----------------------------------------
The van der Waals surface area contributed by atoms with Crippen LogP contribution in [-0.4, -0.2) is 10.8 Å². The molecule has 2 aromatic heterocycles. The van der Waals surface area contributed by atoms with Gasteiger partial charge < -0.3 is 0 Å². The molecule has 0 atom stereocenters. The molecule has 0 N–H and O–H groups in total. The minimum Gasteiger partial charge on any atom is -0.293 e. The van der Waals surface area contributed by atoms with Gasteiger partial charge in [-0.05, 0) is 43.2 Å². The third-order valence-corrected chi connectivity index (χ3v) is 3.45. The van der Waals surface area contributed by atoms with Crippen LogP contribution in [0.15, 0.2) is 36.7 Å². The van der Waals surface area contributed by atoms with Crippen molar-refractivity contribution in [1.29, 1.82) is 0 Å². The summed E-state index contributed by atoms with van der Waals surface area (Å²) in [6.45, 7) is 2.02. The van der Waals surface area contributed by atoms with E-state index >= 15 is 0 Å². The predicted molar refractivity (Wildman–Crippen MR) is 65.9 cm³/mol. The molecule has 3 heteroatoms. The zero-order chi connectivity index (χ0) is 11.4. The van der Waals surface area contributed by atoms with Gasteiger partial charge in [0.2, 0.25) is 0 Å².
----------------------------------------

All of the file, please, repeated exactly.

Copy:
The van der Waals surface area contributed by atoms with Crippen LogP contribution in [-0.4, -0.2) is 10.8 Å². The molecule has 2 aromatic heterocycles. The van der Waals surface area contributed by atoms with Gasteiger partial charge < -0.3 is 0 Å². The molecule has 0 atom stereocenters. The molecule has 0 N–H and O–H groups in total. The minimum Gasteiger partial charge on any atom is -0.293 e. The van der Waals surface area contributed by atoms with Gasteiger partial charge in [-0.05, 0) is 43.2 Å². The third-order valence-corrected chi connectivity index (χ3v) is 3.45. The van der Waals surface area contributed by atoms with Crippen LogP contribution in [0.15, 0.2) is 36.7 Å². The van der Waals surface area contributed by atoms with Crippen molar-refractivity contribution in [1.29, 1.82) is 0 Å². The summed E-state index contributed by atoms with van der Waals surface area (Å²) in [6.45, 7) is 2.02. The van der Waals surface area contributed by atoms with E-state index >= 15 is 0 Å². The predicted molar refractivity (Wildman–Crippen MR) is 65.9 cm³/mol. The molecule has 3 heteroatoms. The zero-order chi connectivity index (χ0) is 11.4. The van der Waals surface area contributed by atoms with Gasteiger partial charge in [0.2, 0.25) is 0 Å².